Beyond Covid – Crystal gazing into a new business landscape

“Nothing is so painful to the human mind as a great and sudden change,” said Mary Wollstonecraft Shelley in the Frankenstein. Well, we certainly witnessed an invisible Frankenstein raise its head this year, striking deathly blows in a relentless sweep across the globe. But while sudden changes can cause cataclysmic repercussions, change by itself is not such a bad thing; in fact it is often welcome in many cases. Once the winds of change settle down, the trail they leave behind can often lead to new possibilities.  

So now as the year ends and the world looks back on all that the Coronavirus brought in its wake, it is the inevitability of change across all spheres of our life that is most apparent. And while consensus is hard to find on most things related to the Coronavirus, largely because it is Novel, what is beyond a shadow of doubt is that, businesses starting 2021, will look very, very different from before.

Faster, smarter growth

There is growing universal consensus that under the duress of the virus, the world has accepted positive changes in six months that it might otherwise have taken an age to accept. So, even as the pandemic recedes, it is leaving behind a positive and promising trail.

A McKinsey report cites a global survey of more than 800 executives to conclude that companies are prioritizing business building for organic growth, launching new businesses at a faster rate and are also growing faster. It says that the strongest companies are also reinventing themselves through ”next normal operating models, capitalizing on this malleable moment and the resulting spread of agile processes, nimbler ways of working, and increased speed and productivity”.

According to a PwC report called ‘How business can emerge stronger’ based on a CEO Panel Survey, 78% of surveyed business leaders chose remote working as a priority area as far as long term business model change was concerned as a result of Covid, 54% chose gig economy and 76% automation.        

Further, a report by HLB, the global advisory and accounting network, shows that C-suite executives are forced to shift their focus towards more flexible, mobile and cloud-enabled models.

The digital-human hybrid model

Through all these changes what stands out is of course the seamless intersection of digital and physical/human modes of doing business. In the months and years to come the physical presence of business is in fact likely to shrink to a fraction of its earlier size, while productivity increases alongside by many times.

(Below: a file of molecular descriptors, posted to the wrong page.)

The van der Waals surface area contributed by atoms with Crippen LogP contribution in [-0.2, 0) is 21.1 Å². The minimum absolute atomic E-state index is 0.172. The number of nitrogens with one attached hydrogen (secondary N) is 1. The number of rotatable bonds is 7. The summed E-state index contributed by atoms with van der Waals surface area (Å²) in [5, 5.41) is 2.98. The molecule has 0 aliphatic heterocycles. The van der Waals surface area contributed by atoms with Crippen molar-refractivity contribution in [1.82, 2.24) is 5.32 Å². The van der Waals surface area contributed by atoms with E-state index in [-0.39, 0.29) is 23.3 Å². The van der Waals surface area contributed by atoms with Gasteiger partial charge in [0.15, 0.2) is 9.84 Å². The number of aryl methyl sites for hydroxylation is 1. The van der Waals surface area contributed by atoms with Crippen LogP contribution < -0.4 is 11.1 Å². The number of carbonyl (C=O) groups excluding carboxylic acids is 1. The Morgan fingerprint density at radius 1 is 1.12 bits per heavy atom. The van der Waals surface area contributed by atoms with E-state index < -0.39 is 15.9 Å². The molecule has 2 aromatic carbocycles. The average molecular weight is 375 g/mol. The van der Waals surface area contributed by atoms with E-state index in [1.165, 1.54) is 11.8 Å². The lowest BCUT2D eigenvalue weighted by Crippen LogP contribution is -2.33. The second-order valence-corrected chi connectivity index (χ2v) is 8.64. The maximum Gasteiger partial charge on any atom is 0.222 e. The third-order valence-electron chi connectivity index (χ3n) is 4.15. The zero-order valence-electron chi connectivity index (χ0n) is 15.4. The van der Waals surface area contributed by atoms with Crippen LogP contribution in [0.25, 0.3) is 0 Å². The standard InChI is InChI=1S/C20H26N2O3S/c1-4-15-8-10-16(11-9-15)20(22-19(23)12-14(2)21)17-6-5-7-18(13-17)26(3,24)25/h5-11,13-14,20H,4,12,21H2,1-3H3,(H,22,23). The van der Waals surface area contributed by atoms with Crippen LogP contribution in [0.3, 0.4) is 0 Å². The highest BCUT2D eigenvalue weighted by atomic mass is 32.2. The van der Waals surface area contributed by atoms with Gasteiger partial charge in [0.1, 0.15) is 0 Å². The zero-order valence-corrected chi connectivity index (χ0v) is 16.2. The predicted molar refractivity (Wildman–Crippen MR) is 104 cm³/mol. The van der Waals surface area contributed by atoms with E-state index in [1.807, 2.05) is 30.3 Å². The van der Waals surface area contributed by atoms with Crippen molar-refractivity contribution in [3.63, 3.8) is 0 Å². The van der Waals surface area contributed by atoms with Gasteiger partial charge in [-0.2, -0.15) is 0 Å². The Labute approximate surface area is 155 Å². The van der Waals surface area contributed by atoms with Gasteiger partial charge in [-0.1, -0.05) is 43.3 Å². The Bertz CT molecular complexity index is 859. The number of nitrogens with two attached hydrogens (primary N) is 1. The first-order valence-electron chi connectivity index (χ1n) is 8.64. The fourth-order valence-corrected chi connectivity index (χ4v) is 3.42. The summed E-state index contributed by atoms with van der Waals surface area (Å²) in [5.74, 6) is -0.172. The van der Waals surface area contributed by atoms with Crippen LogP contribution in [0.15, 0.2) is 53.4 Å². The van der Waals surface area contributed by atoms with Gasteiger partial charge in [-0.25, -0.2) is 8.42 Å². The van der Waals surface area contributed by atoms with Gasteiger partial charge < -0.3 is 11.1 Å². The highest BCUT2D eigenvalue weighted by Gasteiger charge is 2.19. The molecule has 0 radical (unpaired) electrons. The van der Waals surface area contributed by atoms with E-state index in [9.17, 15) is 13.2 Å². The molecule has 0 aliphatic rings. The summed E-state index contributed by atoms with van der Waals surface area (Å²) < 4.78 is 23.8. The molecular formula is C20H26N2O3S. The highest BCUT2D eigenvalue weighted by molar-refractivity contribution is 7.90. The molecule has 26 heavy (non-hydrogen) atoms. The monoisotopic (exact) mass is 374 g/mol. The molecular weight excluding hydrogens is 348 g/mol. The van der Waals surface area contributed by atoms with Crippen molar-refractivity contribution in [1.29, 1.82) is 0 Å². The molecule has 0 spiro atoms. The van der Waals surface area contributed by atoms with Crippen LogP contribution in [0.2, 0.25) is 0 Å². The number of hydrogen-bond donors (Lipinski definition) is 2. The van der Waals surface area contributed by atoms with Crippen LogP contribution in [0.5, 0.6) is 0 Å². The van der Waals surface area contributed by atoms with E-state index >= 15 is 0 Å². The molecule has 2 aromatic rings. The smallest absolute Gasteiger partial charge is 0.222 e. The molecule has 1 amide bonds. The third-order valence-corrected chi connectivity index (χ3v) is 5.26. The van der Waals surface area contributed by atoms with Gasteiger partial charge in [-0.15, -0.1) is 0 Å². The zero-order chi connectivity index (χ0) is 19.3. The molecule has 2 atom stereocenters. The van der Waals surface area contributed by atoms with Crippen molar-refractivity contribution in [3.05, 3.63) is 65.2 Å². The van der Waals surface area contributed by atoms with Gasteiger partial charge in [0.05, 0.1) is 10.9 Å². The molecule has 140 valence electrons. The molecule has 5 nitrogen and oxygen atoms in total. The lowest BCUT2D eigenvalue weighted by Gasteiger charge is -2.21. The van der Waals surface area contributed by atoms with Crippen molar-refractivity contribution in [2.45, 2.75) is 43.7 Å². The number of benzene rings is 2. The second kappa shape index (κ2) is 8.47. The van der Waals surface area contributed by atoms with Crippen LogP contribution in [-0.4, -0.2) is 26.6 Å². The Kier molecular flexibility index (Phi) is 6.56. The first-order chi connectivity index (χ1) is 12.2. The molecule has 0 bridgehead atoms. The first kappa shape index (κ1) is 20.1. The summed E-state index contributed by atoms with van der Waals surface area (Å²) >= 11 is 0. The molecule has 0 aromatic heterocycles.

Industry reports show that CEO across regions and industries have realized that enhanced digitization gives the necessary agility to navigate unprecedented crisis. As the PwC report concludes, the rapid adoption of next-gen technologies will “set a precedent, for organizations to navigate future cycles of challenge and prosperity”. In fact, one of the take-aways the report lists as part of its suggestions to rethink business models is the need to invest in digital tools that will sustain resilience.  

Redefining the workforce model

Digitization also implies a change in the way workforce management can be imagined and implemented. For example, one of the other recommendations offered by the PwC report is to build a flexible business and workforce plan; the essence of it being that the focus on greater flexibility is not just an outcome of a crisis but is in fact the natural progression towards a more efficient working model. To arrive at such a model would need some out of box thinking, especially when it comes to hiring and retaining C-level professionals. For example, a practice like Co-Hiring, wherein a senior management executive is hired to work remotely, with the freedom to engage with other non-competing organizations, can result in significant savings, resource optimization and therefore efficiency for the organization. This would mean going past myths surrounding such new practices and realizing that ultimately what matters is what works, especially when change is the need of the hour.

We are indeed living in times when powerful neural engines are taking over in collaboration with the human brain and a whole new world of life, work and business promises to come into being, a world ruled by intelligence, intuition, instinct and imagination, none of which would need office space!

What’s more, to mate with electronic cells, which is all that would be needed, humans would never have to throw themselves across cities in gas guzzling cars on jammed roads. To lead, teach, drive, monitor, produce and deliver…all they would need are small portable gadgets. In this new world, instead of plush corner offices, it may be possible for CXOs to lead businesses from their homes. Bedrooms may in this time replace boardrooms. This is not a leap in faith but an unfolding reality. Welcome to the new World Of Work, where agility, flexibility and innovation are the real benchmarks.

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